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If a Jew committed suicide, what will be the punishment ? Is it the same for a non Jew ?

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    Note: if anyone needs help or someone to talk to, please -- PLEASE -- call 1-800-273-8255. – Shalom Nov 2 '15 at 11:30
  • myjewishlearning.com/article/… – rosends Nov 2 '15 at 11:31
  • Achitopel committed suicide and lost Olam Haba but it's not certain that he lost Olam Haba for that reason, or for the part he had played before in Avshalom's rebellion. – CashCow Nov 2 '15 at 12:08
  • @Danno You should make this an answer. Also it could be like committing murder without being able to suffer punishment by bais din (for both a Jew and a non-Jew). – sabbahillel Nov 2 '15 at 13:53
  • @Shalom , international calls are expensive here in Lebanon, but I will try one day to contact you. I hope you have an application (I don't know if such talk is permissible on mi yodeya) – mil Nov 2 '15 at 18:56
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For a Jew

See the Hebrew Wikipedia entry for מאבד עצמו לדעת

The Oruch Hashulchan Yoreh Deoh 345 (1) says:

"מאבד עצמו לדעת עון גדול הוא, ואין לו חלק לעולם הבא" – someone who commits suicide does a great sin and has no share in the world-to-come.

Rambam, Hilchos Rotzeach 11 (5) says that someone who even puts himself in danger gets מכת מרדות – lashes for transgressing a Rabbinic commandment.

Oruch Hashulchan Yoreh Deoh 345 (2) says about mourning rituals for a suicide:

כל שהוא כבוד חיים – מתעסקין בו. כל שאין כבוד של חיים – אין הרבים מתעסקין עמו לכל דבר

Those observances for the honour of the living are allowed; what is not for the honour of the living, the community do not get involved with.

For a non-Jew

Rabbi Tuvia Bolton at Yeshiva Ohr Tmimim writes about the Seven Noahide Laws and includes suicide under the category of murder.

Rambam in Mishneh Torah, Shoftim, Laws of Kings and their wars  8:11 writes that

Anyone who accepts upon himself the fulfillment of these seven mitzvot and is precise in their observance is considered one of 'the pious among the gentiles' and will merit a share in the world to come. This applies only when he accepts them and fulfills them because the Holy One, blessed be He, commanded them in the Torah and informed us through Moses, our teacher, that Noah's descendants had been commanded to fulfill them previously.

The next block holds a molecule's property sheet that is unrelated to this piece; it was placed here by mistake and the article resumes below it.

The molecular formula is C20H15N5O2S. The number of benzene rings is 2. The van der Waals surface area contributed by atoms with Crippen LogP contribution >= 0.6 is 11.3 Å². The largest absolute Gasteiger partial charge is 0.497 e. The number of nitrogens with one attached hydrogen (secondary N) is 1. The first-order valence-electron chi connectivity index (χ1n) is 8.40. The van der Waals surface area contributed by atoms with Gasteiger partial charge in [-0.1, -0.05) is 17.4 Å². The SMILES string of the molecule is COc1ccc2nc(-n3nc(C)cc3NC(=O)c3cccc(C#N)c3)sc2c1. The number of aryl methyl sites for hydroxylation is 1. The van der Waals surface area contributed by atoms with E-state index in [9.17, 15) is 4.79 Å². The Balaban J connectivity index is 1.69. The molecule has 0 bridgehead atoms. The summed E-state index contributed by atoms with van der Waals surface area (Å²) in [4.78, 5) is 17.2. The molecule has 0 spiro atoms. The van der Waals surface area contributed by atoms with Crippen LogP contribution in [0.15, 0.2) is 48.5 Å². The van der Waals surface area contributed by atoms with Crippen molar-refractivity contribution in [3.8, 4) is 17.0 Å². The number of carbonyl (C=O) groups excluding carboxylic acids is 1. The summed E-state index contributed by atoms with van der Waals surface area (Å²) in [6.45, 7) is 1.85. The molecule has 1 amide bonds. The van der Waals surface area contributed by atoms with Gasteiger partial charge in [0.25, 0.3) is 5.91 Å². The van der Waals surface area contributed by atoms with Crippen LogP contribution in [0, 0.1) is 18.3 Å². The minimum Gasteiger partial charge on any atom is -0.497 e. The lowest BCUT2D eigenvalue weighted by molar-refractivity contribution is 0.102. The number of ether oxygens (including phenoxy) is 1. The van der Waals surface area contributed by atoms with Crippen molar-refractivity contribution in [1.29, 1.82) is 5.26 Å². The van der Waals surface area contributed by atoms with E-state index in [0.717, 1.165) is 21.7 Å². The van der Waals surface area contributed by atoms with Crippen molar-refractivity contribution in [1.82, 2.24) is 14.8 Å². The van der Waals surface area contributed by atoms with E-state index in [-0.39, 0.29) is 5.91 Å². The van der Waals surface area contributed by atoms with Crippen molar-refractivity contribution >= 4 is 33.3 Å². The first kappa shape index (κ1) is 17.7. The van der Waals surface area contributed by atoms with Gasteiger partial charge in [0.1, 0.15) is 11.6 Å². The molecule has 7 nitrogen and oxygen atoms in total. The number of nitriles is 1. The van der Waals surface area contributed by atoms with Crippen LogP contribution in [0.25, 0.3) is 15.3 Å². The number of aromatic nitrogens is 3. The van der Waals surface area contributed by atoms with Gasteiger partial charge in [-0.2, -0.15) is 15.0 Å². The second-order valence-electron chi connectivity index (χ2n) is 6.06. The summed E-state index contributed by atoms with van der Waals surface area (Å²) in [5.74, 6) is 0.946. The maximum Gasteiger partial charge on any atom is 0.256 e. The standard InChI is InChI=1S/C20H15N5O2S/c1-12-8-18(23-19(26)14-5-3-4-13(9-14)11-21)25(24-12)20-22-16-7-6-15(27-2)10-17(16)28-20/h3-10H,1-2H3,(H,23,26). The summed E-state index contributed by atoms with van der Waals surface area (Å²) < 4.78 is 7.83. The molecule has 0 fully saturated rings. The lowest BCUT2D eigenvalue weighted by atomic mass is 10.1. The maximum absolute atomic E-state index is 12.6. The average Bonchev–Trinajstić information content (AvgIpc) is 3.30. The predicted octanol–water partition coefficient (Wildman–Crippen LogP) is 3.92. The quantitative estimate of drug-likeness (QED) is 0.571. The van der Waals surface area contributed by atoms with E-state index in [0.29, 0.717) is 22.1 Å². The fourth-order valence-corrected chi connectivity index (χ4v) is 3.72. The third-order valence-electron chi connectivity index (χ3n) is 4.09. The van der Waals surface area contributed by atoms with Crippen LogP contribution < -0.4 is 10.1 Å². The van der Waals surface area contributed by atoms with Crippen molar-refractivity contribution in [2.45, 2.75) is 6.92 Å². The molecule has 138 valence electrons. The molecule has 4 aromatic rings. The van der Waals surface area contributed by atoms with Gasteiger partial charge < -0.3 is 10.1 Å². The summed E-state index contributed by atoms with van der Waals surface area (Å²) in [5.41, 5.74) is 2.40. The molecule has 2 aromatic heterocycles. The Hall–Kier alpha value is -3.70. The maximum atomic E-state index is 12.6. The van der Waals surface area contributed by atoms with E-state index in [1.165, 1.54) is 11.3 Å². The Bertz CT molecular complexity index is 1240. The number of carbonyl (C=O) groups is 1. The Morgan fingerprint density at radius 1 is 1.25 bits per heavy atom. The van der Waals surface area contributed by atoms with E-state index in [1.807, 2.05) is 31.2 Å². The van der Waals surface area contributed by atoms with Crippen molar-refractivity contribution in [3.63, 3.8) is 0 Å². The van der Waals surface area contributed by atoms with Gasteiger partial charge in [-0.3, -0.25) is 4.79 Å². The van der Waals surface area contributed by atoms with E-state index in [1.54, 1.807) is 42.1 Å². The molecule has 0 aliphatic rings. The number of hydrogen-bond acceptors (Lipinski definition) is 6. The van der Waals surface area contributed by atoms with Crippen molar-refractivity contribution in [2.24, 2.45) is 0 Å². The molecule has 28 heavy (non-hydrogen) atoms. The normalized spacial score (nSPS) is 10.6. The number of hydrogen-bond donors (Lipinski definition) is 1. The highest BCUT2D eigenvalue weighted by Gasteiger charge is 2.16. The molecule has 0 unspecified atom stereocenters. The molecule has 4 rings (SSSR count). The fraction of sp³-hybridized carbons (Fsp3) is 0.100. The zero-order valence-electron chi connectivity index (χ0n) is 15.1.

From here it may be inferred that a non-Jew (just like a Jew) does not get a portion in the World to Come if he transgresses by committing suicide.

Rav Cherki mentions observing mourning rituals for Noachides as an honour to the deceased and as a help to the mourners to accept the loss. It seems that by transgressing the prohibition against suicide the deceased has given up his right to be honoured through the mourning rituals.

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First off -- if anyone is considering hurting themselves, please, PLEASE call 1-800-273-8255 (USA, or a hotline in your country) right now. Life is worth living.


Rambam, Laws of the Murderer and Preservation of Life, Chapter 2:

ב,ב אבל השוכר הורג להרוג את חברו, או ששלח עבדיו והרגוהו, או שכפת חברו והניחו לפני הארי וכיוצא בו והרגתו החיה, וכן ההורג את עצמו--כל אחד מאלו שופך דמים הוא, ועוון הריגה בידו; וחייב מיתה לשמיים, ואין בהן מיתת בית דין. ב,ג ומניין שכן הוא הדין: שהרי הוא אומר "שופך דם האדם, באדם דמו יישפך" (בראשית ט,ו), זה ההורג בעצמו שלא על ידי שליח. "ואך את דמכם לנפשותיכם אדרוש" (בראשית ט,ה), זה ההורג עצמו; "מיד כל חיה אדרשנו" (שם), זה המוסר חברו לפני חיה לטורפו; "מיד האדם, מיד איש אחיו--אדרוש, את נפש האדם" (שם), זה השוכר אחרים להרוג את חברו. ובפירוש נאמר בשלושתן לשון דרישה, הרי דינם מסור לשמיים.

[Various cases of murder in the second degree] ... and also one who kills himself ... has spilled blood, and has the sin of murder on their hands; they deserve death in God's eyes, but the courts do not execute them ... what is the source for this? [Genesis 9:5] "however, your own bloods, for your own souls, I shall have a reckoning" -- this means someone who kills themselves ... the language used is "God will have a reckoning", as justice is left to God.